Another Rolling Stone hit piece; another American General, Lt. Gen. William Caldwell, in the crossfire. But this time there’s an “investigation” of the alleged crime, which is said to be initiating a “psychological or information operation” against members of Congress.
By all means, let’s investigate. Let’s clear the air about “psy-ops” and “information operations” once and for all: Because I guarantee you that no one in the Army — and especially not Caldwell (who heads up the training of Afghan security forces) — ever ordered anyone in uniform to deceive or manipulate members of Congress. Respect for the civilian chain of command is too deeply engrained within the U.S. military for that ever to happen.
No, what Lt. Gen. Caldwell requested of his soldiers was good public affairs work, and that is entirely legitimate.
Caldwell wanted to know what visiting members of Congress were thinking, what their concerns were, what issues animated them. Caldwell wanted to know this not so that he could “manipulate” members of Congress. He wanted to know this so that he could be more responsive to members of Congress.
And really, why would any American commanding general not want detailed information about his civilian overseers? Why would he not want to know “their voting records, their likes and dislikes, and their ‘hot-button issues’”? Why would he not want to “refine [his] messaging” to those who are responsible for funding — or not funding — the war that he is charged with prosecuting?
Good public affairs officers (PAOs) understand this — or at least they should understand this (though sadly, many do not).
The problem with Holmes is that he is not a public affairs officer, but rather an “information operations officer” (IOO). Thus he interpreted Caldwell’s perfectly reasonable and wholly legitimate request through the prism of an “information operation” or a “psychological operation,” such as he would conduct against the enemy.
But if Holmes had more brains and worldly perspective, he’d realize that understanding members of Congress and ascertaining their concerns violates no law or regulation. Moreover, informing members of Congress about your military needs and requirements vis-à-vis the facts on the ground is not propaganda; it is speaking candidly and truthfully with your civilian superiors.
The difference between an illegitimate “information or psychological operation” and a legitimate exercise of good “public affairs” is analogous to the difference between “lobbying” and “educating.” A “think tank” or a research institute “educates” Congress about public policy; a trade association, by contrast, “lobbies” Congress.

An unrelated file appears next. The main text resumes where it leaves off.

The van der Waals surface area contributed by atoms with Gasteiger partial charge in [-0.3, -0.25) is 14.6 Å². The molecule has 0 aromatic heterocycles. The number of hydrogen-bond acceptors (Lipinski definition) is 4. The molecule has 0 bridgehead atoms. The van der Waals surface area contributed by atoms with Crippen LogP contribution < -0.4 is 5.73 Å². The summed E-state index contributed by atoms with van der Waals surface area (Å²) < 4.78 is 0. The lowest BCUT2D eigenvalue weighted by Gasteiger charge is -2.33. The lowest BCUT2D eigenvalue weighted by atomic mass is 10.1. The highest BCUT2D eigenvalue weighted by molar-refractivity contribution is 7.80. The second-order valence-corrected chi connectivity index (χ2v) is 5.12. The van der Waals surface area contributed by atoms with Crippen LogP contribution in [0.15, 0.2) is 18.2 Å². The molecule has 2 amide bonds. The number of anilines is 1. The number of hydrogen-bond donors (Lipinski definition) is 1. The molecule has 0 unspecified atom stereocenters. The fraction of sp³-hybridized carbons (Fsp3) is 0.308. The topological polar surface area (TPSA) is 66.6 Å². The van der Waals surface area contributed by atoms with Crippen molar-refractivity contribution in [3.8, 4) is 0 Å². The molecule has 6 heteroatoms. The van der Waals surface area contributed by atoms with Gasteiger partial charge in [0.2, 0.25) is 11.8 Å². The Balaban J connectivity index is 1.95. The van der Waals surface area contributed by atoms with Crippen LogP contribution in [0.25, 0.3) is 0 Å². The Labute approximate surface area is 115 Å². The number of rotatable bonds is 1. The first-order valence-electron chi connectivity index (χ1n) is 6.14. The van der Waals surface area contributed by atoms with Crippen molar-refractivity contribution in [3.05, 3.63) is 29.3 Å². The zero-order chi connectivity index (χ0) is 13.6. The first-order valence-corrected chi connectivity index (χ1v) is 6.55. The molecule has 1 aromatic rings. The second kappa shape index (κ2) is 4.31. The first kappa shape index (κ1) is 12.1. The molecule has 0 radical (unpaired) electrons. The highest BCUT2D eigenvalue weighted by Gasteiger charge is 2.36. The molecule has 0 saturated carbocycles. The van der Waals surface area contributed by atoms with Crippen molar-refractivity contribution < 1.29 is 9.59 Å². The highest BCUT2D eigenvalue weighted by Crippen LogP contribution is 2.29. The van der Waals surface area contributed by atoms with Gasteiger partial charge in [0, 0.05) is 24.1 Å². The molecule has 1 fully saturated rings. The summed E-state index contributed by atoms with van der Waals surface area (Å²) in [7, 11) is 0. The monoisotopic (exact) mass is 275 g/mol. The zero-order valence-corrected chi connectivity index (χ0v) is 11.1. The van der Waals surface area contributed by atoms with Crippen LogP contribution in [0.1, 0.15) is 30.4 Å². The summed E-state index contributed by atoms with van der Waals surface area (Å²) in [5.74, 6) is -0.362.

For tax and legal purposes, this is an important distinction. But practically speaking, this distinction is insignificant. Lobbying has a very precise and technical definition: It means that you can advocate for or against a specific piece of legislation.
A “think tank” or a research institute, a 501(c)(3), can’t do this; it can’t lobby. However, it certainly can and does “educate” Congress about the larger-scale issues raised by proposed legislation.
Thus the Heritage Foundation could not have lobbied on behalf of extending the Bush tax cuts. It could not have said, “Vote for this legislation.” However, Heritage certainly could have educated Congress (and did) about the harmful economic effects of not extending the Bush tax cuts.
By the same token, the U.S. military can inform and educate members of Congress about the military situation in Afghanistan; but it cannot manipulate and deceive them.
Unfortunately, too few military officers — even those within the public affairs and information operations communities — seem to understand this distinction. And so, they mistakenly conflate legitimate “public affairs” work with questionable “psy-ops.”
Most military PAOs and IOOs, after all, have never worked in the civilian world, the public policy community or the media. Consequently, they typically lack the sophisticated worldly sense and perspective that comes from seeing how information is developed and used in the real world. These finer distinctions thus elude them.
In fact, that’s the real scandal: that the most information-rich country on the globe, with the finest and greatest communicators the world has ever known, nonetheless has a military that is seriously subpar when it comes to the information arts.